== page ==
Although pests don’t frequently make ZZ plants’ leaves turn yellow, they can harm the leaves sufficiently for this to happen.
Pests should always be ruled out, regardless of the cause.
This plant has relatively delicate leaves. If you notice a strange leaf that is turning yellow, it may be because you or someone else recently brushed against it because it only takes a little force to snap a leaf off.
The leaf started yellowing if the base of the leaf was sufficiently damaged to cut off nutrients.
Not Enough Light
You might need to move your plant to a brighter location if it is currently in a dark corner and all other potential causes have been ruled out.
ZZ plants tolerate low light fairly well—better than most plants—but there is a limit to that as well.
Less is more in the case of the ZZ plant. They shouldn’t be fertilized frequently because doing so can damage the roots. Leaf yellowing can be caused by damaged roots.
In comparison to other plants, the ZZ plant requires half as much fertilizer as is advised. Your ZZ plant’s leaves may be turning yellow if you have been using fertilizer frequently.
Give the ground a good flush and let the water gently run through it for a minute or so. This season, don’t fertilize.
Yellow Leaves on New Growth
The new leaves should be a light shade of green, not yellow, which is normal.
Nutrient deficiency is a possibility if the other leaves are healthy and the new growth is turning yellow. The most delicate leaves are the new ones, but as time passes, other leaves will also start to yellow. The usual causes are low levels of potassium or iron.
Inadequate watering can also first become apparent in new growth.
How to Treat ZZ Plants With Yellow Leaves
We’ve already discussed what to do if root rot has already begun, but what about the rest of the plant? Dealing with yellowing leaves and discolored stems is also necessary. If overwatering has been the issue, take the ZZ plant out of its pot right away to save it from the soil situation. Follow these tips to correctly treat your ZZ plant:
- Remove the troubled areas. Trimming off the yellow leaves is a good place to start. You might need to leave some on if every leaf is yellow. To perform photosynthesis, the plant needs some leaves.
- Verify the plant’s stems for contamination. If any of the stems are yellow, remove them by pruning at the tuber, where they grow. Once recovery has begun, the plant should grow again in a healthy manner.
As soon as your ZZ plant begins to exhibit symptoms of illness, you should take immediate action. Spend some time looking into the potential underlying causes whenever you notice the first yellowing of the leaves. If you can determine the cause of the color change in the leaves, you can devise a treatment strategy that is effective for your particular plant.
It’s critical to keep an eye on your ZZ plant’s water needs because overwatering and underwatering are the two main causes of yellowing leaves. The temperature, humidity, sunlight, ventilation, the size of the pot, and your ZZ plant will all affect how much water you need to give it.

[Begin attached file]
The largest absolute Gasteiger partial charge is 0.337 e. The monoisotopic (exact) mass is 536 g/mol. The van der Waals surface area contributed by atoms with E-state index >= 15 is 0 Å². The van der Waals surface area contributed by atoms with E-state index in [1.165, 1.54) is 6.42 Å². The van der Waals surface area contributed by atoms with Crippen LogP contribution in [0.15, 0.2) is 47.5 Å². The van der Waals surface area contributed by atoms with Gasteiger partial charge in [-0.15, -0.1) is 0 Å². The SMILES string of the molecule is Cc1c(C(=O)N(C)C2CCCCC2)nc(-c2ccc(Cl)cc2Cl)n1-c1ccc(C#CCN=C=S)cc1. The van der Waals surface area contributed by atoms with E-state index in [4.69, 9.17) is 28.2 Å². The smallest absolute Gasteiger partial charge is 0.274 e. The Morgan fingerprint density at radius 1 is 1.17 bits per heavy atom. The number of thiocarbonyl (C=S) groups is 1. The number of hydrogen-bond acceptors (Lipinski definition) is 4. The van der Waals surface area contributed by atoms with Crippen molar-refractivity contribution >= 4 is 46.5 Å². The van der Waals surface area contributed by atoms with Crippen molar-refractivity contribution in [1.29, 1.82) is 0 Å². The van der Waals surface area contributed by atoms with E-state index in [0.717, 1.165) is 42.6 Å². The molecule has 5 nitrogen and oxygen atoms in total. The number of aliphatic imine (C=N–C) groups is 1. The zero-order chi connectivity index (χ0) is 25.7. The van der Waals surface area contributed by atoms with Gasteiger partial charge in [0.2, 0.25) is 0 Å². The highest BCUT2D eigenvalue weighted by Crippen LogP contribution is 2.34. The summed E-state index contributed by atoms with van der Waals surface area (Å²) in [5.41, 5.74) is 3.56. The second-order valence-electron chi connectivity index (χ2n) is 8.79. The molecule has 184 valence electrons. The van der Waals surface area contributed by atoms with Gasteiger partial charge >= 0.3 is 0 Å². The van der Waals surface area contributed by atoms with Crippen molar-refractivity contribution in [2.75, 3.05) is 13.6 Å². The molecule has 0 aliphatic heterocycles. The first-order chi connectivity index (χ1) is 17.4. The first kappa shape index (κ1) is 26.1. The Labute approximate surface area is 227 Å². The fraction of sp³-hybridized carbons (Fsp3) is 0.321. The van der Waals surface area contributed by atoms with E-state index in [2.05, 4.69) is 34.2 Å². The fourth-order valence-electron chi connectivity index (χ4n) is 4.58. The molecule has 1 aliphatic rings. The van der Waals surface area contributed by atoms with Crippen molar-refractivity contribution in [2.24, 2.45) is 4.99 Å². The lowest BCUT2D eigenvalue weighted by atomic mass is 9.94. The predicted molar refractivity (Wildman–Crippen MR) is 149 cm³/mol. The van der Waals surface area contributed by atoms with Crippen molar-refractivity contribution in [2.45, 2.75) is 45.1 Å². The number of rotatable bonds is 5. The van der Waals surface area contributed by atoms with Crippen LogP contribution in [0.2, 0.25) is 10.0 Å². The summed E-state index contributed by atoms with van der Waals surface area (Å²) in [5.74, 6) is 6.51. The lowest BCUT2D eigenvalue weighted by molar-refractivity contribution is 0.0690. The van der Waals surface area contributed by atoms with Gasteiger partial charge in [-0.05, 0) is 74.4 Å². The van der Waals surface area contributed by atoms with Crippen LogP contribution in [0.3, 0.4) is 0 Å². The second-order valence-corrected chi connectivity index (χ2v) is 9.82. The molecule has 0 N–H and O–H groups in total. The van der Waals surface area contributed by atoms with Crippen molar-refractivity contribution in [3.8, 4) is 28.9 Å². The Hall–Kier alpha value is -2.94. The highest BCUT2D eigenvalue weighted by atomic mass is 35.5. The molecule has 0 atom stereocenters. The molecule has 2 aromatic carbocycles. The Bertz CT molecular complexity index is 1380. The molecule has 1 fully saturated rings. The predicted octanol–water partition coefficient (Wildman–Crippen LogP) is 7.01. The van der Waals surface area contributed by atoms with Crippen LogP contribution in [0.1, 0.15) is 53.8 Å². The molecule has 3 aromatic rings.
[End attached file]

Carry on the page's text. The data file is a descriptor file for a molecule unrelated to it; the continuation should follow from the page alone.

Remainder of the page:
The majority of ZZ plant owners claim that they can get away with watering their plants just once per week in the summer and just once every two to three weeks in the winter. Prior to watering, it is best to check the soil, though.
Before you water the plant again, allow the soil to dry out. Continuously leaving the roots of the ZZ plant wet is bad for them. When you do water the plant, be sure to give the soil a good soak. So that the plant doesn’t stand in too much water, the saucer should be emptied no later than 30 minutes after watering.
What a ZZ Plant Needs to Be Happy
For your ZZ plant to be healthy and happy, there are three essential factors. There is a respectable quantity of light, the ideal volume of water, and moderate temperatures.
A healthy ZZ plant has firm, thick waxy leaves that are water-filled. Something is wrong when leaves start to yellow and develop dry tips. Your ZZ plant needs the following:
ZZ plants require an abundance of direct light that is bright. They dislike direct sunlight. The leaves of your ZZ plant will begin to burn if you leave them in the hot sun. In a space with lots of natural light, the plant will flourish.
The ZZ plant can suffer from either too much or too little water. The timing and quantity must be perfect. As was already mentioned, rather than watering the plant on a strict schedule, you should water it after evaluating the soil’s dryness and the plant’s condition.
Temperatures between 70 and 90 degrees Fahrenheit are ideal for ZZ plants. These plants can endure slightly lower temperatures of up to 50°F. The plant will begin to suffer if it gets colder.
Anyone looking for a lovely, low-maintenance house plant will find a ZZ plant to be a wonderful addition to their home. Yellowing leaves on your plant are most likely a result of insufficient watering. Be prepared to adjust your watering schedule in the hopes that your beloved ZZ plant will recover its health.